What else is great? Eclipse is free and open. This application could be some of port of Eclipse to the XUL architecture, following the appropriate channels and respecting copyright and licenses, of course. I can't even begin to describe how great Eclipse has been to everybody.
Cons? There are some obvious ones. Since Eclipse is a Java IDE, and it's written in Java, the Eclipse platform can be used to create Eclipse plugins. This wouldn't be the case in this application I thought of. Plugins could be easily written in XUL and JavaScript, but if there's important backend functionality in the plugin, it's probably going to be written in C++. One could think on a more mixed approach, allowing Java and C++ plugins, but things would get really confusing really fast.
Another important con is that for the moment the application would completely depend on another XUL application, such as Firefox. Isn't Mozilla working on and independent XUL environment? Yes, XULRunner is under development, but it might take some time before it's out. Creating this application would take plenty of time anyway.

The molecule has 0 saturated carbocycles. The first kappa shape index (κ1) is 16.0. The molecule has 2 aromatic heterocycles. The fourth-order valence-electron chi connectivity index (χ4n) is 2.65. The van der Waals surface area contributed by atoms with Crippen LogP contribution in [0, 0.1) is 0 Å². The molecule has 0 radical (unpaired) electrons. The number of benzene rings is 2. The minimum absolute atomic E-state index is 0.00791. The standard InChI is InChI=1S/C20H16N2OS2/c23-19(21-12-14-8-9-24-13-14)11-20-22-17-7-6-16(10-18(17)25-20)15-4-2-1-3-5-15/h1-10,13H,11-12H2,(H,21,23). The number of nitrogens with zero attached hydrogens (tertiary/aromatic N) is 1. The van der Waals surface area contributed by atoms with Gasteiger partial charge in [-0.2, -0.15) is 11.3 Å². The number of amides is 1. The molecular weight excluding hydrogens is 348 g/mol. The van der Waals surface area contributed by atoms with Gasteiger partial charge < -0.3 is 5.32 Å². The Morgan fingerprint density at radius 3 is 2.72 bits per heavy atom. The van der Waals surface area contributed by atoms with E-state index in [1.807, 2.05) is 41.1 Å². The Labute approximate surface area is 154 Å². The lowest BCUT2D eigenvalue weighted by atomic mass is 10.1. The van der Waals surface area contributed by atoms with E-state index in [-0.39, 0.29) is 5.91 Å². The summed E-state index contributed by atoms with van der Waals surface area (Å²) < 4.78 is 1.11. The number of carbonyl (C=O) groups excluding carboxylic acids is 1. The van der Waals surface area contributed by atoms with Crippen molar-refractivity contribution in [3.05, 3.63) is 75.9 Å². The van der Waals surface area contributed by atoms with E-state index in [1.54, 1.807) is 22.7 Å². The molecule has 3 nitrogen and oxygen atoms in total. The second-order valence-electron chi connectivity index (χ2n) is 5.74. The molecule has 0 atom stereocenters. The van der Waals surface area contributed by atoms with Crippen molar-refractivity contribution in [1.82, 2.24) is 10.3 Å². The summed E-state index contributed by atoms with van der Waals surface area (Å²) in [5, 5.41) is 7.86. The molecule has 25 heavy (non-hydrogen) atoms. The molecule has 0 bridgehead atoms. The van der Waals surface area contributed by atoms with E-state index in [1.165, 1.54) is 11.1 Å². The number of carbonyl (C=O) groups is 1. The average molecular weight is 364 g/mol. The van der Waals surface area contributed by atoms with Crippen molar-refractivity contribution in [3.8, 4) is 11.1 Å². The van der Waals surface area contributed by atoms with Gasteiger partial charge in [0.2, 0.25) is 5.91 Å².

So this is my crazy idea: a Java IDE created in XUL and based on the Eclipse architecture. I might give it a try if I have the time. Probably not, though. This is why I give my idea to the world. You can take it if you want it. I would appreciate some credit, though.

Get Firefox!

Thursday, July 28, 2005

Why I prefer Firefox over all other browsers

You may have noticed so far that I am quite a big supporter of the Firefox browser. I don't see myself as a zealot or a fanatic, but I guess some people will think otherwise. I think it's important to explain my motivation behind this so that all the icons, links and shameless publicity that you see on this blog are justified or at least understood.
As a little side note: I'm mostly a Windows user, so Safari, Camino, Konqueror and other browsers aren't considered at all in this blog. To be quite frank, I don't think they are all that relevant, since Windows users are still an enormous majority of the Internet community.
I'm no expert on browsers, but I have a brain, so here it goes: Firefox is the best browser out there.
I came across this browser about a year ago, when it was still on version 0.9, I think. I recall reading about it on some article and decided to give it a try. I was a regular IE6 user until then, which now makes me feel dirty, and not in the good way. I had tried Opera and Netscape before, but they just didn't do it for me. Netscape was too slow and Opera was too weird.